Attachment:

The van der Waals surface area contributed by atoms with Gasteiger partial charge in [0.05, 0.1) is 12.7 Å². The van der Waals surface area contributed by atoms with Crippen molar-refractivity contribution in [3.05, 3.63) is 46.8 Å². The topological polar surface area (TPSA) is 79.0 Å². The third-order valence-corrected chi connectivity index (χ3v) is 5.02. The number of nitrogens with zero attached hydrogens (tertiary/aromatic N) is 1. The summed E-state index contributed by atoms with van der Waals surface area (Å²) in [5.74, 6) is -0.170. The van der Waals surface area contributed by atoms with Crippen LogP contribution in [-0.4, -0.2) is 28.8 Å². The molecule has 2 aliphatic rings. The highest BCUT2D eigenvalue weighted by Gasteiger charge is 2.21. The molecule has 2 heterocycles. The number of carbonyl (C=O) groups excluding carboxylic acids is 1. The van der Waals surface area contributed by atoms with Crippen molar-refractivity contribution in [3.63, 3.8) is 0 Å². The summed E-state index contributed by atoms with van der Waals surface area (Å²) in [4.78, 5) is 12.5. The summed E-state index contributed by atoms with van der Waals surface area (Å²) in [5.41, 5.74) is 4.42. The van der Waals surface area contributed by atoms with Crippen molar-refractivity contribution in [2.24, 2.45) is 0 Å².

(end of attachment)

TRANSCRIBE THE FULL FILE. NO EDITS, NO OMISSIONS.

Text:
The van der Waals surface area contributed by atoms with Gasteiger partial charge in [0.05, 0.1) is 12.7 Å². The van der Waals surface area contributed by atoms with Crippen molar-refractivity contribution in [3.05, 3.63) is 46.8 Å². The topological polar surface area (TPSA) is 79.0 Å². The third-order valence-corrected chi connectivity index (χ3v) is 5.02. The number of nitrogens with zero attached hydrogens (tertiary/aromatic N) is 1. The summed E-state index contributed by atoms with van der Waals surface area (Å²) in [5.74, 6) is -0.170. The van der Waals surface area contributed by atoms with Crippen LogP contribution in [-0.4, -0.2) is 28.8 Å². The molecule has 2 aliphatic rings. The highest BCUT2D eigenvalue weighted by Gasteiger charge is 2.21. The molecule has 2 heterocycles. The number of carbonyl (C=O) groups excluding carboxylic acids is 1. The van der Waals surface area contributed by atoms with Crippen molar-refractivity contribution in [3.63, 3.8) is 0 Å². The summed E-state index contributed by atoms with van der Waals surface area (Å²) in [4.78, 5) is 12.5. The summed E-state index contributed by atoms with van der Waals surface area (Å²) in [5.41, 5.74) is 4.42. The van der Waals surface area contributed by atoms with Crippen molar-refractivity contribution in [2.24, 2.45) is 0 Å².